Clearly, the Kingdom is preparing for new market realities as the discussion on energy has changed from scarcity to abundance, particularly due to the new finds that can be produced feasibly and economically.

In the past, Saudi Arabia, along with its OPEC allies, could drive prices down by opening the taps to ensure unconventional fossil fuels remained firmly buried in the ground. But most analysts now expect oil prices to remain high, at least over the medium term, thanks to tight supplies and continued demand from emerging markets. That’s great news for Canadian oil sands developers, which need prices around US$60 to US$70 per barrel to make their business models economically feasible.

Saudi Arabia’s own break-even oil price has also risen sharply in the past few years, making it less likely to pursue a strategy of lower prices. The Institute of International Finance estimates that Saudi Arabia’s break-even price has shot up US$20 over the past year to US$88, in part due to a generous spending package of US$130-billion announced this year to keep domestic unrest at bay.

The Saudis now find themselves between a shale rock and a hard place: While high crude prices mean the Saudis can maintain their excessive domestic subsidies for citizens, in the long run that means the world is developing new sources, making it less dependent on Saudi oil.

Although the Saudis have vigorously fought the Ethical Oil ads, which paint them in a negative light, they already know their oil is less welcome in the Americas – Saudi oil made up a mere 9.3% of U.S. oil imports last year, down from 11.2% five years ago, according to the U.S. Department of Energy.

But while Saudis would be cheering on the green groups with ‘No KXL’ signs, they don’t hold out much hope for renewable energies either. Calling them ‘green bubbles,’ Al-Falih says governments should stop focusing on unproven and expensive energy mix, as there is frankly no appetite for massive investments in expensive, ill thought-out energy policies and pet projects.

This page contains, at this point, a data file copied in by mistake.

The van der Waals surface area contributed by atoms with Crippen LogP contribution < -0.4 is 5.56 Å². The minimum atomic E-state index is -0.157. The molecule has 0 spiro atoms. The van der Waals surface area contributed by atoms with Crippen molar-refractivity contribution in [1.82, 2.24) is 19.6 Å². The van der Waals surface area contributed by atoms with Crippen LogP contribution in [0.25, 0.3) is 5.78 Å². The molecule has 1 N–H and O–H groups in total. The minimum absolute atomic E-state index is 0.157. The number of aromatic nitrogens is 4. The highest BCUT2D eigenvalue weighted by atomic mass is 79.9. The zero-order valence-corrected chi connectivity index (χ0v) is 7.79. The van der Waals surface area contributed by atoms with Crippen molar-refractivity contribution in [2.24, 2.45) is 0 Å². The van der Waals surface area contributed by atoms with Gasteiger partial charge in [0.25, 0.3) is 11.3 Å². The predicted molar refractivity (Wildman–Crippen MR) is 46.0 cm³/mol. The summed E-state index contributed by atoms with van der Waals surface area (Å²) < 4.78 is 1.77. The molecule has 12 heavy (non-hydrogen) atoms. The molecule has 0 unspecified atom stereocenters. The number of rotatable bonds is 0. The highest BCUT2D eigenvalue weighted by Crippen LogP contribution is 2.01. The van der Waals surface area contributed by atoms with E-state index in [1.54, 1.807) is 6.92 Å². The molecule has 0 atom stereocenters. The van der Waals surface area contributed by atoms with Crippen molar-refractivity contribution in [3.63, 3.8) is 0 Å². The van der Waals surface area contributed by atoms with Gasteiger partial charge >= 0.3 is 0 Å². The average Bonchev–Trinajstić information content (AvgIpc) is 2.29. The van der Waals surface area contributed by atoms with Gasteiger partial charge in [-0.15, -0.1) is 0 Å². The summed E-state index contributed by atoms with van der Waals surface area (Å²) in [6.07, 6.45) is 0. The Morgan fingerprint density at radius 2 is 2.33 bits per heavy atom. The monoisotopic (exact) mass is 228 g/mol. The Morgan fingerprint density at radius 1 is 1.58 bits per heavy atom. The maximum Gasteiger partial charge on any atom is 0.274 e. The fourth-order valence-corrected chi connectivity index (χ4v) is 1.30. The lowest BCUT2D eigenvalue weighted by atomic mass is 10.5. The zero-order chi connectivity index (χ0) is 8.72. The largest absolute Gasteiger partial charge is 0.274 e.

“The confluence of four new realities – increasing supplies of oil and gas, the failure of alternatives to gain traction, the inability of economies to foot the bill for expensive energy agendas, and shifting environmental priorities – have turned the terms of the global energy dialogue upside down. Therefore, we must recast our discussion in light of actual conditions rather than wishful thinking,” the pragmatic chief said.

Somebody should explain this wishful thinking to the green movement.

yhussain@nationalpost.com

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USA: Hercules Offshore Posts USD 17 Million Loss in 3Q 2011

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Hercules Offshore, Inc. today reported a loss from continuing operations of $17.0 million, or $0.12 per diluted share, on revenue of $163.0 million for the third quarter 2011, compared with a loss from continuing operations of $16.1 million, or $0.14 per diluted share, on revenue of $157.6 million for the third quarter 2010.